In 1990, during his tenure as the additional superintendent of police in Jamnagar, Bhatt detained over 130 individuals under the Terrorist and Disruptive Activities (Prevention) Act (TADA) following a communal riot incited by a Bharat Bandh organised by the Bharatiya Janata Party and Vishwa Hindu Parishad. This unrest erupted as BJP veteran leader LK Advani led his rath yatra through Jamjodhpur town in November of that year.

Following their release, one detainee, Prabhudas Vaishnani, died, with his family accusing Bhatt of custodial torture. Allegations included reckless beatings, forced acts, and denial of water, resulting in kidney damage.

An FIR was filed against Bhatt and several other officers for custodial death, with a magistrate taking cognisance of the case in 1995. A total of seven police officers, including two sub-inspectors and three constables, were implicated in the case. Although the trial had been stayed by the Gujarat High Court until 2011, the stay was lifted in the same year.

Bhatt, along with co-accused Pravinsinh Zala, was convicted under sections 302 (murder), 323 (voluntarily causing hurt), and 506 (criminal intimidation) of the IPC.

Bhatt will be taken to Jamnagar jail after the latest verdict by the Palanpur court.

More legal trouble ahead?

In 2011, Bhatt submitted a sworn statement to the Supreme Court, recounting his participation in a meeting called at the then chief minister Modi’s residence on February 27, 2002, after a train coach was set ablaze near Godhra railway station by a mob, killing 59 Hindu pilgrims.

According to Bhatt’s allegation, Modi had asked the bureaucracy to go slow on the rioters. Additionally, Bhatt claimed that there were discussions about bringing the bodies of Hindu pilgrims who died in the Sabarmati Express in Godhra to Ahmedabad before cremation, a suggestion opposed by senior police officers fearing it would stoke religious violence.

Bhatt, serving as Deputy Commissioner of Police at the State Intelligence Bureau in 2002, also testified before the Nanavati Commission that he personally warned Modi about the imminent threat to Congress leader Ehsan Jafri, who was later killed by a mob.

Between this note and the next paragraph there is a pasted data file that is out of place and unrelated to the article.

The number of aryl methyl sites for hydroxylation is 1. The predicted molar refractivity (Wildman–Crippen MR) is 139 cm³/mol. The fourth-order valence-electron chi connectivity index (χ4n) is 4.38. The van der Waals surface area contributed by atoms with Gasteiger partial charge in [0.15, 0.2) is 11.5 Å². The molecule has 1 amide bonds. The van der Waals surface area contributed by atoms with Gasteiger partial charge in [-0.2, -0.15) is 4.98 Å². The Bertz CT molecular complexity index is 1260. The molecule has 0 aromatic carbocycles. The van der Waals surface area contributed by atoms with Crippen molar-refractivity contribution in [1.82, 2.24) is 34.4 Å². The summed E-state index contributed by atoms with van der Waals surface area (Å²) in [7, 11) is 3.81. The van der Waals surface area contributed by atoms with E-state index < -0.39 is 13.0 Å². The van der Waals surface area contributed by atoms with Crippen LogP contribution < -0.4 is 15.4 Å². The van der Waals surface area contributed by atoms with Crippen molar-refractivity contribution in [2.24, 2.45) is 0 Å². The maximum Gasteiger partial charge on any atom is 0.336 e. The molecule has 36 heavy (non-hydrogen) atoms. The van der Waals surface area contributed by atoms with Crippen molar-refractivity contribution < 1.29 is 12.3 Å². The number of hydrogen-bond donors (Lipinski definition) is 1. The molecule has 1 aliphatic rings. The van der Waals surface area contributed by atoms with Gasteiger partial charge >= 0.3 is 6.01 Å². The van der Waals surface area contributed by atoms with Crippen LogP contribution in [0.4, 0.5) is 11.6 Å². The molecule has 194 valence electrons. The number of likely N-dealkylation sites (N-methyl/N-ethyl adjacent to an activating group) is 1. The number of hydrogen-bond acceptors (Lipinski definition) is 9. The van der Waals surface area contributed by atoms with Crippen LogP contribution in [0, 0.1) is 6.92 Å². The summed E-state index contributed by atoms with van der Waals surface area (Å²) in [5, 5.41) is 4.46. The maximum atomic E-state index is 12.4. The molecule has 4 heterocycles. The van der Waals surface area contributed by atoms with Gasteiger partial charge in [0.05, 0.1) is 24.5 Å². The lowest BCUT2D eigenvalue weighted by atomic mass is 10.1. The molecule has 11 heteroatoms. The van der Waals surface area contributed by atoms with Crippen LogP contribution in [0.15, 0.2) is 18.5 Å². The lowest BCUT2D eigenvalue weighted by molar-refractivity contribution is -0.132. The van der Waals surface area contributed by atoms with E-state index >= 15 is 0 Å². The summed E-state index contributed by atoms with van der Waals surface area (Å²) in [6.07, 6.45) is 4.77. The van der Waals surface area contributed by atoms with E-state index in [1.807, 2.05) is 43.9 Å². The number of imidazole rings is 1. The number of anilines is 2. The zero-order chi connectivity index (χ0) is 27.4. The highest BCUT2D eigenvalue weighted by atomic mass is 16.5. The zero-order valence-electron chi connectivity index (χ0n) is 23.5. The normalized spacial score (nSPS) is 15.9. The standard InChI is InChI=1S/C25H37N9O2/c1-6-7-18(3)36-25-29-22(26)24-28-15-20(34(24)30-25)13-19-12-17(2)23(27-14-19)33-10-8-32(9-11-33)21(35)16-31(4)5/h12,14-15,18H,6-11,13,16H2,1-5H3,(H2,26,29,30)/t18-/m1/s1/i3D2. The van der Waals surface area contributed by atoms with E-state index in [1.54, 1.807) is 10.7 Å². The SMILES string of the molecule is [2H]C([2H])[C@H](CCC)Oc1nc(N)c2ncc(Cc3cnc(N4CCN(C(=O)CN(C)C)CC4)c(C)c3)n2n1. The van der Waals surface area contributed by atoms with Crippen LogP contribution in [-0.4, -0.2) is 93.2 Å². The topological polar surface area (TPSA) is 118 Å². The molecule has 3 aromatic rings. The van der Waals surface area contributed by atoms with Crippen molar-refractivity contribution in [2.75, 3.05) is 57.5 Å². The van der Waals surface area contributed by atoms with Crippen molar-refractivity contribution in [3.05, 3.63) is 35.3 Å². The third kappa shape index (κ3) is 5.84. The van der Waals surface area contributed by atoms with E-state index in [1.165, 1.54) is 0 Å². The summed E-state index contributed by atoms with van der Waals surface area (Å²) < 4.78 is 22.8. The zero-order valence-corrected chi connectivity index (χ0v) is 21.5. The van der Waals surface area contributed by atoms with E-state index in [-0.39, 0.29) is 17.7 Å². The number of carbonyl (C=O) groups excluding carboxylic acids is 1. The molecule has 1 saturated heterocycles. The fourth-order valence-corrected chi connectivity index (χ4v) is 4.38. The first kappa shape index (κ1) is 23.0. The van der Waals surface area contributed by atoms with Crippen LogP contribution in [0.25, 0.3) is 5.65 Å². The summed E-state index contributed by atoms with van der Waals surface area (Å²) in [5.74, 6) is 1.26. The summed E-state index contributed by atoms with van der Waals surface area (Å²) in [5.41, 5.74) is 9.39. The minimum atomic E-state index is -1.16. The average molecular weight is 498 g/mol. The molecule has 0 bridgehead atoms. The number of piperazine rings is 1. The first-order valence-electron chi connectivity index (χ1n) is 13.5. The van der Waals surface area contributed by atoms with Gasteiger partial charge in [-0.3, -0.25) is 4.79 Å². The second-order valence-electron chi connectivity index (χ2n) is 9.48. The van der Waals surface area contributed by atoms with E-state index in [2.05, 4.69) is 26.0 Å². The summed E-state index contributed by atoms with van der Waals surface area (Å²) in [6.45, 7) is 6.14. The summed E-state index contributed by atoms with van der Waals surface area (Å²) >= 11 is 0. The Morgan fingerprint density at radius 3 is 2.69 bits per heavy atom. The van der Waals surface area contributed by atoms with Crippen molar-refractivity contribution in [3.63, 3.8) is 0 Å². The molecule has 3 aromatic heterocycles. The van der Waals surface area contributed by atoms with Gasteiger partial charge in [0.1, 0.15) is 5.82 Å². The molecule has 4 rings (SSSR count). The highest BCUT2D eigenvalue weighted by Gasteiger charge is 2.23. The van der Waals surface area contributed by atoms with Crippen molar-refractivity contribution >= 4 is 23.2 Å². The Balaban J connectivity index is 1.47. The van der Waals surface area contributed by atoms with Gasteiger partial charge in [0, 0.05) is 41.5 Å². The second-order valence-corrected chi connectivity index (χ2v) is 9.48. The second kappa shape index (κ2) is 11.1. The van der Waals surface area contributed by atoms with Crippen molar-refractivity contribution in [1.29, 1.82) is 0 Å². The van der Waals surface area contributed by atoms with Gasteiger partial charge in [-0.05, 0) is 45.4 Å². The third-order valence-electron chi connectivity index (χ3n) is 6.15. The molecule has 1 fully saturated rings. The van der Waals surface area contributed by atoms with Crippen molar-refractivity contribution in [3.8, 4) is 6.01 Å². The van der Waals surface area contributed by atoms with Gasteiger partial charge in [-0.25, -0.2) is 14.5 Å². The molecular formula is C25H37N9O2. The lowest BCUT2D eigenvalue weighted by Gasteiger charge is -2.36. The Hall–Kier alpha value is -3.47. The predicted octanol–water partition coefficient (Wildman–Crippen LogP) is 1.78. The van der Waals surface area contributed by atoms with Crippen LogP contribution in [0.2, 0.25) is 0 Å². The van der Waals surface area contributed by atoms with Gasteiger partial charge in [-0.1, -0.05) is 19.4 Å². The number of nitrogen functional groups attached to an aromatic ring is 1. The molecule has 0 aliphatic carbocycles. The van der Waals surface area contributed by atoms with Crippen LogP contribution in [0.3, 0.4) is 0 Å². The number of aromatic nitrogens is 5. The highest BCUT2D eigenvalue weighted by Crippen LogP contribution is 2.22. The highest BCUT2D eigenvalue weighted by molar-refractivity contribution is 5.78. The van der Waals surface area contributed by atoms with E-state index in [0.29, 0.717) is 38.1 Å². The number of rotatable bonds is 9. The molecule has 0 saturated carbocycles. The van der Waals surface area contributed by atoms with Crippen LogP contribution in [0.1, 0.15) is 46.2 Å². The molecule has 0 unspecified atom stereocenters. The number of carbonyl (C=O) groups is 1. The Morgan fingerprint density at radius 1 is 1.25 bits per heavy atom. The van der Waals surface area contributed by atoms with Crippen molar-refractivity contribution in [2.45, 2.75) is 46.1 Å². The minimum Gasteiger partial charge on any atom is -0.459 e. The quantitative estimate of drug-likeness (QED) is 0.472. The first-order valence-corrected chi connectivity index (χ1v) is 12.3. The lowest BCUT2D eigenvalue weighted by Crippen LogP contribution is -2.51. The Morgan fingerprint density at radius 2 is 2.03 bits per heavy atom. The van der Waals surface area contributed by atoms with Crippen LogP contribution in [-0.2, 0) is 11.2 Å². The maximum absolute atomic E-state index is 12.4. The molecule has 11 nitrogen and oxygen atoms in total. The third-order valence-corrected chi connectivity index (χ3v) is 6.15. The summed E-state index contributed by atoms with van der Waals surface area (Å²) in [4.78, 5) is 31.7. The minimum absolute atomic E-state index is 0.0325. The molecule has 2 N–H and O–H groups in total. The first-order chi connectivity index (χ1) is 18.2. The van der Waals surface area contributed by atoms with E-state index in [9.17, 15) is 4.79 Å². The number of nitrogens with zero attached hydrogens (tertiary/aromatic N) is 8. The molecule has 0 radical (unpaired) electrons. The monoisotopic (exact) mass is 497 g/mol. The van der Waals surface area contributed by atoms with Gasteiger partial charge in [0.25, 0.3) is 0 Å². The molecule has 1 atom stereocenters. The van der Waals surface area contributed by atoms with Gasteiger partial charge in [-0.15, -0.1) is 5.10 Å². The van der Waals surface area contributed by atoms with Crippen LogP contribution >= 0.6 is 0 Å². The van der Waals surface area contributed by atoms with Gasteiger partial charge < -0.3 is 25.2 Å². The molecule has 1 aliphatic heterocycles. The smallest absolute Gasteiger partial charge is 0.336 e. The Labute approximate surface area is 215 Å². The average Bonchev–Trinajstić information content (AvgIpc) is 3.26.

The Nanavati Commission’s final report was submitted to the Gujarat government in October 2018 but is yet to be made public. The Supreme Court formed a Special Investigation Team (SIT) to probe the post-Godhra riots.

An FIR was lodged against Bhatt, social activist Teesta Setalvad and former DGP R B Sreekumar on June 25, 2022, a day after the Supreme Court dismissed a petition filed by Zakia Jafri, whose husband Ehsan Jafri was killed in the riots, alleging a larger conspiracy and challenging the clean chit given by the Supreme Court-appointed Special Investigation Team (SIT) to then CM Modi and others in the 2002 post-Godhra riots cases.

The apex court expressed the need to proceed against those “disgruntled officers” and others whose “coalesced effort was to create a sensation by making false revelations”.

The FIR was lodged based on a complaint filed by D B Barad, a police inspector who has been serving in the Crime Branch, Ahmedabad city since 2019. The complainant has cited the observations of the Supreme Court in the judgment delivered on June 24.

Barad’s FIR said Bhatt had used forged evidence to establish his presence in the meeting.

The Gujarat government decided to form a Special Investigation Team (SIT) to investigate the matter. This SIT, in its report, claimed that activist Setalvad along with Bhatt and Sreekumar had carried out a larger conspiracy after the 2002 Gujarat riots at the behest of veteran Congress leader late Ahmed Patel, the political advisor to Congress president Sonia Gandhi, to destabilise the elected state government that was under Modi’s leadership at that time.

The SIT said that the larger conspiracy to tarnish Gujarat’s image was hatched “at the behest of Late Shri Ahmed Patel, then Member of Parliament from Rajya Sabha and political advisor of the president of the Indian National Congress”.

The Gujarat SIT report alleged that Setalvad met Patel a few days after the Godhra train incident and received a total of 30 lakhs. In the first instance, she received 5 lakh from one of the witnesses at the instructions of Patel.

Two days later, at a meeting held at the government Circuit House at Shahibaug between Patel and Setalvad, the witness handed over 25 lakh more to the applicant at the behest of the senior Congress leader. The money was not for relief work and there were political leaders present at the two meetings, it said.

Based on Barad’s complaint, and the final report of the Supreme Court-appointed SIT, the Ahmedabad city crime branch on June 25 registered a case against Bhatt, Sreekumar and Setalvad under sections 194 (giving or fabricating false evidence), 211 (false charge of offence made with intent to injure), 218 (public servant framing incorrect record), 468 (forgery for the purpose of cheating), 471 (using as genuine a forged document or electronic record) read with 120B (criminal conspiracy) of the Indian Penal Code.

The Congress countered the SIT’s claims, alleging that the PM’s political vendetta extended to departed adversaries, implying that the SIT operated under political influence.